|Publication number||US7501873 B2|
|Application number||US 11/731,713|
|Publication date||Mar 10, 2009|
|Filing date||Mar 30, 2007|
|Priority date||Apr 28, 2005|
|Also published as||US7215171, US20060244506, US20070241802|
|Publication number||11731713, 731713, US 7501873 B2, US 7501873B2, US-B2-7501873, US7501873 B2, US7501873B2|
|Inventors||Namik Kemal Kocaman, Afshin Momtaz|
|Original Assignee||Broadcom Corporation|
|Export Citation||BiBTeX, EndNote, RefMan|
|Patent Citations (6), Classifications (9), Legal Events (2)|
|External Links: USPTO, USPTO Assignment, Espacenet|
This application is a divisional of U.S. patent application Ser. No. 11/117,767, filed Apr. 28, 2005, entitled “DIGITALLY CONTROLLED THRESHOLD ADJUSTMENT CIRCUIT,” now U.S. Pat. No. 7,215,171, issued on May 8, 2007. U.S. patent application Ser. No. 11/117,767 is incorporated by reference herein in its entirety.
This application is related to electronic circuits, and more particularly to a digitally controlled threshold adjustment circuit.
In optical communications, a signal transmitted over a fiber optic link will exhibit an asymmetric eye opening. For example, as depicted in
In order to optimize the performance of the receiver to capture an incoming signal with an asymmetric eye opening, it is required to establish a threshold adjustment mechanism that can adjust the vertical eye opening of the signal to a more balanced and symmetric shape. As seen in
In another typical threshold adjustment circuit shown in
All of the above conventional implementations introduce bandwidth limitations on the signal path. In addition, the above conventional threshold adjustment circuits require further improvements to avoid any reliability problems if low voltage transistors are used with a power supply voltage above their reliability voltage limit. These circuits also occupy large silicon areas.
Therefore, there is a need for an accurate and reliable threshold adjustment circuit that does not impose any significant bandwidth reduction due to loading of the signal path.
In one embodiment, the present invention is a threshold adjustment circuit including: a current digital-to-analog converter (DAC) for supplying or sinking a varying current; a differential pair of thin oxide transistors coupled to the DAC and coupled together at a common source node; a supply voltage having a voltage level above reliability of the pair of thin oxide transistors; and a third transistor for maintaining voltage of the common source node above a predetermined level and to disable the threshold adjustment circuit, wherein the bulk and source of each of the differential pair of thin oxide transistors is coupled to the common source node and each of the differential pair of thin oxide transistors is switched by a signal having an ON voltage level so that one of the thin oxide transistors is in saturation and having an OFF voltage level so that the other thin oxide transistor is OFF but within its reliability limit.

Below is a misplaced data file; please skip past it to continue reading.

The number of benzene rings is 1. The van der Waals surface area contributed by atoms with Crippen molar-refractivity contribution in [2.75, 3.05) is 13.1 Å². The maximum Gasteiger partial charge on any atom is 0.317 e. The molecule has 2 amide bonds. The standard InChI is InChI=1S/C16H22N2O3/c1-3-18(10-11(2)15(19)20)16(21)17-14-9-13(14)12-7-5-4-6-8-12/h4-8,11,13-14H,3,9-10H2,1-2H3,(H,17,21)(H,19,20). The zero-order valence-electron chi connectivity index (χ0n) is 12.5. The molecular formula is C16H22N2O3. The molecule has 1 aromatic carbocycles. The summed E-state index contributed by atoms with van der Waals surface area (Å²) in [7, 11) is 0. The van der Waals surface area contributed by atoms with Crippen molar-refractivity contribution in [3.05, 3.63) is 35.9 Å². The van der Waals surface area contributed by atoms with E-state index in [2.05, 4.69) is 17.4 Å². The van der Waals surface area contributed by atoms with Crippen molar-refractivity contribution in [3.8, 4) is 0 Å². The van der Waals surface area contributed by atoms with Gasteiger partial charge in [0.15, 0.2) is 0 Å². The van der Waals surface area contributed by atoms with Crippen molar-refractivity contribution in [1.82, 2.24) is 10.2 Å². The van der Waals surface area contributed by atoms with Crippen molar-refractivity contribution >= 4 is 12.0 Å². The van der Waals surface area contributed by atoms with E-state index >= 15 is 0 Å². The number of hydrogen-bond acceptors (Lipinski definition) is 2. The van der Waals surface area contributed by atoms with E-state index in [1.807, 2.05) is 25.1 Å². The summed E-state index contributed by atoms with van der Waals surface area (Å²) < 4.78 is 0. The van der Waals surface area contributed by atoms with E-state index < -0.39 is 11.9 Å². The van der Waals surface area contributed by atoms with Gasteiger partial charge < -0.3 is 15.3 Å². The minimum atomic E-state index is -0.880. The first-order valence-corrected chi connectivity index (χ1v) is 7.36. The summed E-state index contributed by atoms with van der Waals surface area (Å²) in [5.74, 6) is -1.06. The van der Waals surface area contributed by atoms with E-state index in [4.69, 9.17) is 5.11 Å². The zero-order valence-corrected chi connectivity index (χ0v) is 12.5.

In one embodiment, the present invention is a circuit for threshold adjustment of an input signal having a first and a second component. The threshold adjustment circuit includes: a first differential pair of first and second thin oxide transistors for decreasing a DC voltage component of the first or second component of the input signal; a second differential pair of third and fourth thin oxide transistors for increasing a DC voltage component of the first or the second component of the input signal; a power supply for providing a supply voltage having a voltage level above reliability of the thin oxide transistors, wherein each of the differential pair of thin oxide transistors is switched by a signal that keeps each of the first, second, third, and fourth thin oxide transistors in saturation.
In one embodiment, the present invention is a threshold adjustment circuit for a differential input signal. The threshold adjustment circuit includes: means for decreasing a DC voltage component of either side of the differential input signal; means for increasing the DC voltage component of either side of the differential input signal; and means for generating a signal for switching between means for decreasing the DC voltage component and means for increasing the DC voltage component voltage of the input signal.
In one embodiment, the present invention is a digitally controlled threshold adjustment circuit which does not impose any significant bandwidth reduction due to loading of the signal path. Since the circuit is digitally controlled, it can easily be incorporated into an adaptive algorithm that can automatically find the optimal point for sampling, without user intervention.
Referring back to
In the above embodiment, NMOS transistors Mp and Mn, as well as transistors in the DAC, are all low voltage transistors. Furthermore, the power supply VDD is used above the reliability voltage limit of the low voltage transistors. Using low voltage transistors is preferred to obtain the maximum trans-conductance with minimum area and loading. Using a VDD above the reliability voltage limit is also preferred to achieve higher speed for circuit components such as drivers, flip-flops, etc. If the low voltage transistors are used with a VDD above their reliability voltage limit, careful biasing and proper operation of the low voltage transistors should be taken into account in the design of the circuit. In other words, the design should ensure that the voltage drops across the terminals of every low voltage transistor are within their reliability voltage limit.
In operation, when Mp is turned ON, input voltage Vbp(ON) is pulled to a predetermined voltage level above the threshold voltage VTH of Mp, but lower than power supply VDD, to keep Mp in saturation, even if Ithreshold goes to its maximum level. A saturation region of a NMOS transition occurs when VD>VG-VTH of the transistor. When operating in the saturation region, a transistor has a high impedance between its source and drain. This high impedance decouples the output capacitance of the DAC from the Rload. If Vbp(ON) was selected as high as VDD, then Mp would go into triode region where not only its drain capacitance increases, but also, the DAC output capacitance would be added to the Outn node. Increased drain capacitance due to Mp entering into triode region would decrease the bandwidth at node Outn. In one embodiment, the input voltages Vbp and Vbn are digitally controlled.